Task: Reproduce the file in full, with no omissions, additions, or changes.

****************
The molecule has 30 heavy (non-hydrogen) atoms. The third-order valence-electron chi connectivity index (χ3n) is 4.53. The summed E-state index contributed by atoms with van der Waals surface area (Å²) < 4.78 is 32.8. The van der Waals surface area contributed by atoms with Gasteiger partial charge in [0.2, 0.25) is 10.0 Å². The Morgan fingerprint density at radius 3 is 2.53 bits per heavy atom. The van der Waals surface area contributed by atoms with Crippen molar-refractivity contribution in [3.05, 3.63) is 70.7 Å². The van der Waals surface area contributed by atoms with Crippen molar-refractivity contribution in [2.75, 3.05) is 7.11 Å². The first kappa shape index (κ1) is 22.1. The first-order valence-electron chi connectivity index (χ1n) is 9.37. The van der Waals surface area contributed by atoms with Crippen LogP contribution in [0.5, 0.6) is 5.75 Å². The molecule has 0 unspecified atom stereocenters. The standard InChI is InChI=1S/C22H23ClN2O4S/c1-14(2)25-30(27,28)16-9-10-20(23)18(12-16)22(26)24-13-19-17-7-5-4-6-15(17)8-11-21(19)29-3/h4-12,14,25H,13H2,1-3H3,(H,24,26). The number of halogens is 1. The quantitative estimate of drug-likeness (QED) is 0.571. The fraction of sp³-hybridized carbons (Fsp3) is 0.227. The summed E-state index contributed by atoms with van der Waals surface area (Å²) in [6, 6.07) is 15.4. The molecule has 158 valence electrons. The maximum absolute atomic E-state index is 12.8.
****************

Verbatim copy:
The molecule has 30 heavy (non-hydrogen) atoms. The third-order valence-electron chi connectivity index (χ3n) is 4.53. The summed E-state index contributed by atoms with van der Waals surface area (Å²) < 4.78 is 32.8. The van der Waals surface area contributed by atoms with Gasteiger partial charge in [0.2, 0.25) is 10.0 Å². The Morgan fingerprint density at radius 3 is 2.53 bits per heavy atom. The van der Waals surface area contributed by atoms with Crippen molar-refractivity contribution in [3.05, 3.63) is 70.7 Å². The van der Waals surface area contributed by atoms with Crippen molar-refractivity contribution in [2.75, 3.05) is 7.11 Å². The first kappa shape index (κ1) is 22.1. The first-order valence-electron chi connectivity index (χ1n) is 9.37. The van der Waals surface area contributed by atoms with Crippen LogP contribution in [0.5, 0.6) is 5.75 Å². The molecule has 0 unspecified atom stereocenters. The standard InChI is InChI=1S/C22H23ClN2O4S/c1-14(2)25-30(27,28)16-9-10-20(23)18(12-16)22(26)24-13-19-17-7-5-4-6-15(17)8-11-21(19)29-3/h4-12,14,25H,13H2,1-3H3,(H,24,26). The number of halogens is 1. The quantitative estimate of drug-likeness (QED) is 0.571. The fraction of sp³-hybridized carbons (Fsp3) is 0.227. The summed E-state index contributed by atoms with van der Waals surface area (Å²) in [6, 6.07) is 15.4. The molecule has 158 valence electrons. The maximum absolute atomic E-state index is 12.8.